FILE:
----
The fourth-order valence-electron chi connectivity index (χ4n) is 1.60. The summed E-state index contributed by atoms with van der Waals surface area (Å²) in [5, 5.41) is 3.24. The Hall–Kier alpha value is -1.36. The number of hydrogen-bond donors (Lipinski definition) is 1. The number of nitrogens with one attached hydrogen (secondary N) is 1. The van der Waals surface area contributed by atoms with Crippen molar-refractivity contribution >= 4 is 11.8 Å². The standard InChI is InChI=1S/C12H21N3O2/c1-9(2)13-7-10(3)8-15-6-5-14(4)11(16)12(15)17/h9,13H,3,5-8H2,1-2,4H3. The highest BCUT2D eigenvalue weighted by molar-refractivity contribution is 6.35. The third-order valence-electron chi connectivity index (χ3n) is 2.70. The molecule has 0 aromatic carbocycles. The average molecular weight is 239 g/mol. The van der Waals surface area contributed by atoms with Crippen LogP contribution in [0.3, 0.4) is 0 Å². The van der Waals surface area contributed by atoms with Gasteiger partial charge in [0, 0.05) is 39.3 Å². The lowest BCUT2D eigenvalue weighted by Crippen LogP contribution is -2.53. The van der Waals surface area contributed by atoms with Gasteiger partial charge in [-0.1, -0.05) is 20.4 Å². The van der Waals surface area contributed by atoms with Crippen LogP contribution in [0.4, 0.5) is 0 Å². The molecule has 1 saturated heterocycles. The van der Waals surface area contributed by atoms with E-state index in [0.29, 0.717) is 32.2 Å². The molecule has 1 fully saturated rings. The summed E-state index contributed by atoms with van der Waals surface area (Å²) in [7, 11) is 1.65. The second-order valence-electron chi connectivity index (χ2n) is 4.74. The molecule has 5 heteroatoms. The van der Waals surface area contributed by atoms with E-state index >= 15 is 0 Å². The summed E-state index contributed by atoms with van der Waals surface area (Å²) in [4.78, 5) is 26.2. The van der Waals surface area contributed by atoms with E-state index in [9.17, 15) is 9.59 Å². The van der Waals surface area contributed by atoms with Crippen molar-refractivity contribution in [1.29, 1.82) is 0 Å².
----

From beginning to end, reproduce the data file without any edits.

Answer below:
The fourth-order valence-electron chi connectivity index (χ4n) is 1.60. The summed E-state index contributed by atoms with van der Waals surface area (Å²) in [5, 5.41) is 3.24. The Hall–Kier alpha value is -1.36. The number of hydrogen-bond donors (Lipinski definition) is 1. The number of nitrogens with one attached hydrogen (secondary N) is 1. The van der Waals surface area contributed by atoms with Crippen molar-refractivity contribution >= 4 is 11.8 Å². The standard InChI is InChI=1S/C12H21N3O2/c1-9(2)13-7-10(3)8-15-6-5-14(4)11(16)12(15)17/h9,13H,3,5-8H2,1-2,4H3. The highest BCUT2D eigenvalue weighted by molar-refractivity contribution is 6.35. The third-order valence-electron chi connectivity index (χ3n) is 2.70. The molecule has 0 aromatic carbocycles. The average molecular weight is 239 g/mol. The van der Waals surface area contributed by atoms with Crippen LogP contribution in [0.3, 0.4) is 0 Å². The van der Waals surface area contributed by atoms with Gasteiger partial charge in [0, 0.05) is 39.3 Å². The lowest BCUT2D eigenvalue weighted by Crippen LogP contribution is -2.53. The van der Waals surface area contributed by atoms with Gasteiger partial charge in [-0.1, -0.05) is 20.4 Å². The van der Waals surface area contributed by atoms with Crippen LogP contribution in [0.4, 0.5) is 0 Å². The molecule has 1 saturated heterocycles. The van der Waals surface area contributed by atoms with E-state index in [0.29, 0.717) is 32.2 Å². The molecule has 1 fully saturated rings. The summed E-state index contributed by atoms with van der Waals surface area (Å²) in [7, 11) is 1.65. The second-order valence-electron chi connectivity index (χ2n) is 4.74. The molecule has 5 heteroatoms. The van der Waals surface area contributed by atoms with E-state index >= 15 is 0 Å². The summed E-state index contributed by atoms with van der Waals surface area (Å²) in [4.78, 5) is 26.2. The van der Waals surface area contributed by atoms with E-state index in [9.17, 15) is 9.59 Å². The van der Waals surface area contributed by atoms with Crippen molar-refractivity contribution in [1.29, 1.82) is 0 Å².